Snapshot Grid for Western USA - Highest Point Reached

Grant Myers's Ascents by Year/Place

Links for other Grid Types:Use Meters Color Ranges
  Highest Peak Climbed    Most Prominent Peak Climbed    Most Isolated Peak Climbed    Most Vertical Gain Hiked    Highest Climber-Defined Quality    Top Ascents in all Categories  
Links for other Regional Divisions:
  Eastern USA - States    North America/World Hybrid    Europe - Countries    Europe/World Hybrid    


0Δ Needles     Δ Elk     
1969Δ Winchester           
1974Δ Beacon Rock           
1976Δ Lookout Mountain-S Pk           
1977Δ North Twin           
1978Δ Larrabee           
1979Δ Whistler Δ Telescope         
1980Δ Baker           
1981Δ Adams           
1982Δ Tiffany           
1983Δ Black           
1984Δ Stuart           
1985Δ Glacier           
1986Δ BucknerΔ South Sister          
1987Δ Maude           
1988Δ Rainier        Δ Ajo  
1989Δ Reynolds           
1990Δ Fernow     Δ Dog Tooth     
1991Δ Mesahchie           
1992Δ Pyramid      Δ Angels Landing    
1993Δ Courtney           
1994Δ Dome           
1995Δ Sheep      Δ Abajo    
1996Δ Little Tahoma  Δ Wheeler    Δ Elbert-S Pk   
1997Δ KimtahΔ Hood          
1998Δ Peepsight    Δ Gunsight    Δ Wheeler 
1999Δ Many Trails      Δ KingsΔ Windom   
2000Δ Spickard        Δ Humphreys  
2001Δ Primus Δ Whitney         
2002Δ Devore    Δ Echo Δ PealeΔ Elbert   
2003Δ Booker   Δ Devils Bedstead West       
2004Δ Big Craggy-N Pk   Δ Borah       
2005Δ CusterΔ SacajaweaΔ DanaΔ Boundary        
2006Δ Peak 7697Δ North SisterΔ White Mountain  Δ Granite    Δ LakeΔ Guadalupe
2007Δ AbercrombieΔ Marys Δ MoriahΔ DiamondΔ WhitetailΔ WashburnΔ DelanoΔ Lincoln   
2008Δ ChopakaΔ JeffersonΔ Round TopΔ RoseΔ She DevilΔ Cleveland Δ Ibapah Δ Graham  
2009Δ BonanzaΔ CraneΔ North Palisade Δ Scott Δ Gannett Δ BlancaΔ Wrightson  
2010Δ Silver Winters Δ PinosΔ Ruby DomeΔ CacheΔ ThompsonΔ Beartooth Plateau-Peak 11095Δ Fish Lake Hightop Δ Kaibab Plateau HPΔ Santa Fe Baldy 
2011Δ ShermanΔ Steens Δ CurrantΔ Blacktail  Δ HilgardΔ CulebraΔ Baldy  
2012Δ Three Musketeers Ridge   Δ HyndmanΔ Stimson Δ South Tent   Δ Emory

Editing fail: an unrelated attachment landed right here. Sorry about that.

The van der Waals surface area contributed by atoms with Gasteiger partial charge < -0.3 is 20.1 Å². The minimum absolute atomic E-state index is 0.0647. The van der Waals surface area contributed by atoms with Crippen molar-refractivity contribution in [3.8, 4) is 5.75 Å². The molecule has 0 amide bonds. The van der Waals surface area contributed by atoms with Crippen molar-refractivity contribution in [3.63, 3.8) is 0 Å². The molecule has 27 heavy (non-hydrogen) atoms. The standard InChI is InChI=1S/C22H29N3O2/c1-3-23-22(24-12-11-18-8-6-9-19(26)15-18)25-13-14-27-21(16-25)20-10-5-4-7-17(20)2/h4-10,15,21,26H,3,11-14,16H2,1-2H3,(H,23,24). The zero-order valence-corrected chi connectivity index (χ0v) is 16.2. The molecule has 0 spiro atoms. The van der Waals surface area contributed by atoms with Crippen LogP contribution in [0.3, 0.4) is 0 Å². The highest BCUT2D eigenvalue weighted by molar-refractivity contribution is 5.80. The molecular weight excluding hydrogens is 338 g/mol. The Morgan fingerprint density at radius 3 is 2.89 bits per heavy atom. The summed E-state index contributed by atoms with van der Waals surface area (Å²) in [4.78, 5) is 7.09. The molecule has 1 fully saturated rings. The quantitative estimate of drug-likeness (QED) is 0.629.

2013Δ Peak 8033Δ Diamond Δ Mormon   Δ GlenwoodΔ DerbyΔ SilverΔ Taylor 
2014Δ GreyhornΔ PuebloΔ ToroΔ Orevada View BenchmarkΔ SnowbankΔ EdithΔ Francs     
2015Δ Full Moon RisingΔ Olallie ButteΔ LeavittΔ PiperΔ SedgwickΔ Tweedy Δ American Fork Twin PeaksΔ Wilson   
2016Δ Abernathy Ridge Δ MaturangoΔ McAfeeΔ OxfordΔ Hollowtop Δ Navajo PointΔ GreenhornΔ Roof ButteΔ TruchasΔ Baldy
2017Δ OutpostΔ Grayback Δ SiegelΔ South Lost River HPΔ South Sheep   Δ Union  
2018Δ StormyΔ Spencer ButteΔ DoubleΔ KawichΔ McGuireΔ HilgardΔ Medicine BowΔ Boulder TopΔ Zirkel  Δ Panorama Point
2019Δ Racehorse        Δ Hopkins  


Legend for Color Coding

20,000 feet or more
14,000 to 19,999 feet
10,000 to 13,999 feet
5,000 to 9,999 feet
2,000 to 4,999 feet
Below 2,000 ft

About the Snapshot Year-Month Grid

General Considerations:

  • "-X" after a peak name means an unsuccessful ascent, for example "Rainier-X".
  • A parenthetical name is a non-summit goal hike, for example, "(Snow Lake Hike)" or "(Rainier)".
  • The Δ triangle symbol is a hyperlink to the detailed Ascent Page for that ascent. The peak name is a link to the Peak Page for that peak.
  • The color of the cell shows how high, prominent, isolated, or high-quality the peak/ascent is, and the color ranges are shown in the legend to the left.
  • If the color is based on altitude, prominence, or vertical gain, you can switch between meters-based ranges or feet-based ranges. These are set up to be generally equivalent.

This grid comes in seven "flavors", each one showing a different "top" peak for a month. The flavors or categories are:

  1. Highest Point Reached. Can be an unsucessful attempt or non-summit goal hike.
  2. Highest Peak Climbed. Sometimes not the same as highest point, if that point was an unsuccessful ascent or a non-summit goal hike.
  3. Most Prominent Peak climbed. Note that many peaks in the database do not yet have a prominence value.
  4. Most Isolated Peak climbed. Isolation values may not be 100% accurate, since most are cacluated to nearest higher peak in the database.
  5. Peak with most vertical gain hiked. Note that many climbers do not enter vertical gain information on their ascents. Also, if several summits are grouped in a "trip", then the total gain for all ascents in that trip is assigned to the trip high point.
  6. Peak with the highest "Quality" value--this is a subjective number from 1-10 given by the climber. Note that many climbers have not given any of their ascents quality numbers.
  7. Finally, "Top Ascents in All Categories", which shows, for each month, the unique peaks from all the 6 other categories. In many cases, one or two peaks will be the leader in the 6 categories, since often the highest peak climbed for a month is also the highest point reached, the most prominent peak, and the one with the most gain. But in some cases several peaks may appear for a month.

Notes on Regions:

  • The "ND->TX" column includes 6 states: ND, SD, NE, KS, OK, and TX.

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